Marion Crane: Janet Leigh vs Anne Heche

Both Janet Leigh and Anne Heche were very well known actresses at the time when their respective Psycho’s were released, as they played Marion Crane with slight modifications to their characters motivation, but identifiable differences in the use of their sexuality. Janet Leigh would seemingly brush off oil king Tim Cassidy’s sexual propositions as if she’d been hit on all her life, while Heche lured the men so that she can take advantage of them. Leigh had a much stronger sense of control, whenever there was an opportunity to be seized. Heche in turn had a more flighty persona, recklessly giving into a fantasy affair and a better life with Sam by stealing the money from her boss. Thinking this would provide a better outlook, both Marion’s drive up to meet with Sam. Leigh smirks at the thought of what kind of conversation would transpire after she steals the $40, 000 and Heche perceives that same conversation with worry and uncertainty to what might happen when she’s found out. When conversing with Norman about Mother, Heche questions Norman’s choice to live with his mother (instead of putting her in a group home) and consequently is slightly destabilized by his intimidated response. Leigh instead commands the scene as having misunderstood and yet sympathizing with his choice, a more respectful exchange of words instead of Heche’s condescension.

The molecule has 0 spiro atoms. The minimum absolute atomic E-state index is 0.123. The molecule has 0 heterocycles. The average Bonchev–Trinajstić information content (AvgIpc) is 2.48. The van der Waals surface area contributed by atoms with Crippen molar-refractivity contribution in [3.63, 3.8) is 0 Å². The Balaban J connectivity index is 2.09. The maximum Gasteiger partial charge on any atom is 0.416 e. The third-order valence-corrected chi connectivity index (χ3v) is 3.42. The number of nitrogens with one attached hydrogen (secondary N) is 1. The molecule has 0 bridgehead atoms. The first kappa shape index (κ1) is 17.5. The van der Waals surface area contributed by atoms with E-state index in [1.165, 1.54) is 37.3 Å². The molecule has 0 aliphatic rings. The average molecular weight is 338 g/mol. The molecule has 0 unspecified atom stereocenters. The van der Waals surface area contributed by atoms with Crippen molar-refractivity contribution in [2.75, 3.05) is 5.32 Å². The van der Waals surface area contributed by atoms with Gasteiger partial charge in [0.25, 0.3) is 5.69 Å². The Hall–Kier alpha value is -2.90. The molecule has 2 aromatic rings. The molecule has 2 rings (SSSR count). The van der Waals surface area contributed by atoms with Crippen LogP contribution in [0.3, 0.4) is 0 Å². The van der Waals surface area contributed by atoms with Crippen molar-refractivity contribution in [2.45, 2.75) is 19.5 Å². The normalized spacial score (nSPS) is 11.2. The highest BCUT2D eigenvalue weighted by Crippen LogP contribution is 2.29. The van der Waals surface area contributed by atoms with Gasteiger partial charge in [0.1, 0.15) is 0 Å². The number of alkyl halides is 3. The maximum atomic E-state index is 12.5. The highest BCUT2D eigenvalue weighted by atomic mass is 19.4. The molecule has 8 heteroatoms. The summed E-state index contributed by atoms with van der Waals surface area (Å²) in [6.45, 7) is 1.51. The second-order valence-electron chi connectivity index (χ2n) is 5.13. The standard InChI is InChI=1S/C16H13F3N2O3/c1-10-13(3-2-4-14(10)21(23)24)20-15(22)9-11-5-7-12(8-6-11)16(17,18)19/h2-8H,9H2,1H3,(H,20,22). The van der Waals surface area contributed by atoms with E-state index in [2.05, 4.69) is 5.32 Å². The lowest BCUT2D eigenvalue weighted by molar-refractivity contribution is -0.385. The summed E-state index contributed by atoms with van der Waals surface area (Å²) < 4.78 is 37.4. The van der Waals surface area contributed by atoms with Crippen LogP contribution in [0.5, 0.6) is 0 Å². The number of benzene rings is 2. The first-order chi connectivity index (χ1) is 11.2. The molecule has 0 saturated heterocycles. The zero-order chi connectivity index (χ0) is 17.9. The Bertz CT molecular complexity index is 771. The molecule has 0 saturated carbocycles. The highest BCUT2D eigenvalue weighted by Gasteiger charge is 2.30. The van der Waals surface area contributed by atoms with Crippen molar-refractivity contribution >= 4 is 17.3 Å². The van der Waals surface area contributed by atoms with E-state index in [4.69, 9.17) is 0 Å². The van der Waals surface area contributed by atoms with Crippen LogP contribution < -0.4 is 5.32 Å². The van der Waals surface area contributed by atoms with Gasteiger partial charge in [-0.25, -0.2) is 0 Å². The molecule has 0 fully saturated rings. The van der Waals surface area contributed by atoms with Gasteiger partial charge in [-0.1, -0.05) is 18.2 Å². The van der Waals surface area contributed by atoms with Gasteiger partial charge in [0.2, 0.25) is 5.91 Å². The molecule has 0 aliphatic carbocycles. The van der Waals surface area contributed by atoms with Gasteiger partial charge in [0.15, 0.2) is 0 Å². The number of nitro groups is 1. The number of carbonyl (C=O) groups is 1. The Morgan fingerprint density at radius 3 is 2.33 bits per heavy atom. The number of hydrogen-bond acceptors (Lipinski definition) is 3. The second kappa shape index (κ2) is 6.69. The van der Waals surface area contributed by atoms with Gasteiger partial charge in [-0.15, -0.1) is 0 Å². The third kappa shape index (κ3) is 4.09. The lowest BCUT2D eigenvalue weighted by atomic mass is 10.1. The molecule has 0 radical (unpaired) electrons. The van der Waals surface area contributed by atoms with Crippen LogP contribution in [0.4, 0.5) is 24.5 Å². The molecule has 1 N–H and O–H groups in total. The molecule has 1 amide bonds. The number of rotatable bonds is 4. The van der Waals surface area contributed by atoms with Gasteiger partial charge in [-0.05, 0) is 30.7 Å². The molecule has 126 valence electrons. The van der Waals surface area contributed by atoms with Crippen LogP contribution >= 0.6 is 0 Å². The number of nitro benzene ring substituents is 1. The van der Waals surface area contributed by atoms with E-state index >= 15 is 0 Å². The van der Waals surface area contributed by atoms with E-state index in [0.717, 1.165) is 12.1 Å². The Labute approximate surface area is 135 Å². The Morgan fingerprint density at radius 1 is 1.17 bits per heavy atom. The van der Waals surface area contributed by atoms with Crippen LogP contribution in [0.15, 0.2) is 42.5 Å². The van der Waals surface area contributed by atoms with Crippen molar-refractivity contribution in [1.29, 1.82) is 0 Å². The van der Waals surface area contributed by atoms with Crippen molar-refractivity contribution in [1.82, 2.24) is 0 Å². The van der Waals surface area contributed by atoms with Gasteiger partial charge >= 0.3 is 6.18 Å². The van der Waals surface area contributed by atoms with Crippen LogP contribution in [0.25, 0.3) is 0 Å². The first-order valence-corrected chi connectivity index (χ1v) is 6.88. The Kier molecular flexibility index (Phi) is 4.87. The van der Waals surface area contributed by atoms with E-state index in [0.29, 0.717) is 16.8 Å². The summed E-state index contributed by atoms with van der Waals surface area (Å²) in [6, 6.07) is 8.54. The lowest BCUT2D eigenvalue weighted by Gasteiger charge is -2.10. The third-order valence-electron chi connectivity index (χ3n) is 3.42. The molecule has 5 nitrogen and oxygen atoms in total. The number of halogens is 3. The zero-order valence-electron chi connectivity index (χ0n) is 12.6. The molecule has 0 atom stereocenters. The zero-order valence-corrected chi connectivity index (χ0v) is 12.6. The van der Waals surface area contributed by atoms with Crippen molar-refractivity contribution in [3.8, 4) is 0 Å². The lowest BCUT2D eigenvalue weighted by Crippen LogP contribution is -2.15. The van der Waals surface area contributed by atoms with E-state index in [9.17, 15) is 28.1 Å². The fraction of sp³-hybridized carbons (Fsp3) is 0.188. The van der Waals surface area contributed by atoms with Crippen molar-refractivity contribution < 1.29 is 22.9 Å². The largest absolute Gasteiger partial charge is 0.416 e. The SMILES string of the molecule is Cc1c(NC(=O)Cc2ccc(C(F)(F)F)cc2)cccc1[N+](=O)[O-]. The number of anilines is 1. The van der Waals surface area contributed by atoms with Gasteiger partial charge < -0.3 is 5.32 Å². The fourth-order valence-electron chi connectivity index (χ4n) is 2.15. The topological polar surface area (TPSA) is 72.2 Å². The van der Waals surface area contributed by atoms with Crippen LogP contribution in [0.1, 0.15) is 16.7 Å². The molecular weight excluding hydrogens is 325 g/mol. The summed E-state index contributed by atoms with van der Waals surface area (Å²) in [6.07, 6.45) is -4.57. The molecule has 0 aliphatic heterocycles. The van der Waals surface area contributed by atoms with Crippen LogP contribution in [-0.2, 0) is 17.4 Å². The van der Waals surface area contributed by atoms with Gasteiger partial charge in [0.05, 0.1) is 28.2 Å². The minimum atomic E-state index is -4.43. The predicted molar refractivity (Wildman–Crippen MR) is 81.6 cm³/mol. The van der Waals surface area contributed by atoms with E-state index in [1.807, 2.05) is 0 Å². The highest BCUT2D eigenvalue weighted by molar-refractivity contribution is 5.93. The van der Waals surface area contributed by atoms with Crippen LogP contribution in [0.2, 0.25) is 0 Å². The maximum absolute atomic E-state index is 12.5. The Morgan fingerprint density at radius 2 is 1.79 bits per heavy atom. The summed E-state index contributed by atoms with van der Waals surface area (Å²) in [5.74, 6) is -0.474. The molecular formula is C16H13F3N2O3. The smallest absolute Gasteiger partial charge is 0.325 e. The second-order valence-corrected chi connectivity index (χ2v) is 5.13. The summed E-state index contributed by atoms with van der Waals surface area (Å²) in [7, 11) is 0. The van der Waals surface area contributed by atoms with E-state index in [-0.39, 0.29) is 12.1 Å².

Lila Crane: Vera Miles vs. Julianne Moore

The character of Lila Crane, Marion’s worried and neurotic sister is the second most influenced character by their respective eras of the film’s events. Vera Miles acts as the expected woman in distress, a complete opposite to Leigh’s Marion, and highly dependent on Sam to help guide her to truth about her sister’s disappearance. Julianne Moore in turn is sure of herself and not entirely dependent of the men around her, in contrast with Heche’s Marion. Moore drives the character with a sense of self-concern, but it also makes her a stronger character that will only stay out of Marion’s life if she’s told by her own sister. Moore’s Lila is also the display of media evolution in listening to her walkman, in an attempt to state that her independence is an influence from outside sources.